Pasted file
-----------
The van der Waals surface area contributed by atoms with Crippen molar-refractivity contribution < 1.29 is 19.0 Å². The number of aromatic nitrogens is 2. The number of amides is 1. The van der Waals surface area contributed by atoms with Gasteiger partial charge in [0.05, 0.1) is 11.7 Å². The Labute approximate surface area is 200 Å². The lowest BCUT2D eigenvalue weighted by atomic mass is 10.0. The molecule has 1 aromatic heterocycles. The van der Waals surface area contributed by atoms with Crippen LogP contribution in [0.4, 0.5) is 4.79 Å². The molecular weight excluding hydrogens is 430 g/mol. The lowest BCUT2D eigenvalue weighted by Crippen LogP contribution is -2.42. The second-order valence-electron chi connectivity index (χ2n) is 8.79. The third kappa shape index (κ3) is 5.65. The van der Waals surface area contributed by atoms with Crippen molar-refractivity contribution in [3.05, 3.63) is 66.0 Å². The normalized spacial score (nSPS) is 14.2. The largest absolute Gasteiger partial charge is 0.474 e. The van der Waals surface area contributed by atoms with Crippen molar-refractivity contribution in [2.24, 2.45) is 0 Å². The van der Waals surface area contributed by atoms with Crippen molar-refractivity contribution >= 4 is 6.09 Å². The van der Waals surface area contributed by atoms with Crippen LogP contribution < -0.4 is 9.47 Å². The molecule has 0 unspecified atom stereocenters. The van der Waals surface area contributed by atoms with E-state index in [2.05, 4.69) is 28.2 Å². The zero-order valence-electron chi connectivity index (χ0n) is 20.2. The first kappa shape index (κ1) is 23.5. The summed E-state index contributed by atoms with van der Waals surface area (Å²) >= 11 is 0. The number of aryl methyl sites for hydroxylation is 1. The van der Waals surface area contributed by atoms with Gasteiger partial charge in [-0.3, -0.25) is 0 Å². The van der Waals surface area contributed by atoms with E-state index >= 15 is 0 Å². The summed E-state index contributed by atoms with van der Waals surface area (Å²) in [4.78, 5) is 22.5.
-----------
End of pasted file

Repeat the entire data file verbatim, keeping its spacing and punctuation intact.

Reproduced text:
The van der Waals surface area contributed by atoms with Crippen molar-refractivity contribution < 1.29 is 19.0 Å². The number of aromatic nitrogens is 2. The number of amides is 1. The van der Waals surface area contributed by atoms with Gasteiger partial charge in [0.05, 0.1) is 11.7 Å². The Labute approximate surface area is 200 Å². The lowest BCUT2D eigenvalue weighted by atomic mass is 10.0. The molecule has 1 aromatic heterocycles. The van der Waals surface area contributed by atoms with Crippen LogP contribution in [0.4, 0.5) is 4.79 Å². The molecular weight excluding hydrogens is 430 g/mol. The lowest BCUT2D eigenvalue weighted by Crippen LogP contribution is -2.42. The second-order valence-electron chi connectivity index (χ2n) is 8.79. The third kappa shape index (κ3) is 5.65. The van der Waals surface area contributed by atoms with Crippen molar-refractivity contribution in [3.05, 3.63) is 66.0 Å². The normalized spacial score (nSPS) is 14.2. The largest absolute Gasteiger partial charge is 0.474 e. The van der Waals surface area contributed by atoms with Crippen molar-refractivity contribution in [2.24, 2.45) is 0 Å². The van der Waals surface area contributed by atoms with Crippen molar-refractivity contribution >= 4 is 6.09 Å². The van der Waals surface area contributed by atoms with Crippen LogP contribution < -0.4 is 9.47 Å². The molecule has 0 unspecified atom stereocenters. The van der Waals surface area contributed by atoms with E-state index in [2.05, 4.69) is 28.2 Å². The zero-order valence-electron chi connectivity index (χ0n) is 20.2. The first kappa shape index (κ1) is 23.5. The summed E-state index contributed by atoms with van der Waals surface area (Å²) >= 11 is 0. The number of aryl methyl sites for hydroxylation is 1. The van der Waals surface area contributed by atoms with Gasteiger partial charge in [-0.3, -0.25) is 0 Å². The van der Waals surface area contributed by atoms with E-state index >= 15 is 0 Å². The summed E-state index contributed by atoms with van der Waals surface area (Å²) in [4.78, 5) is 22.5.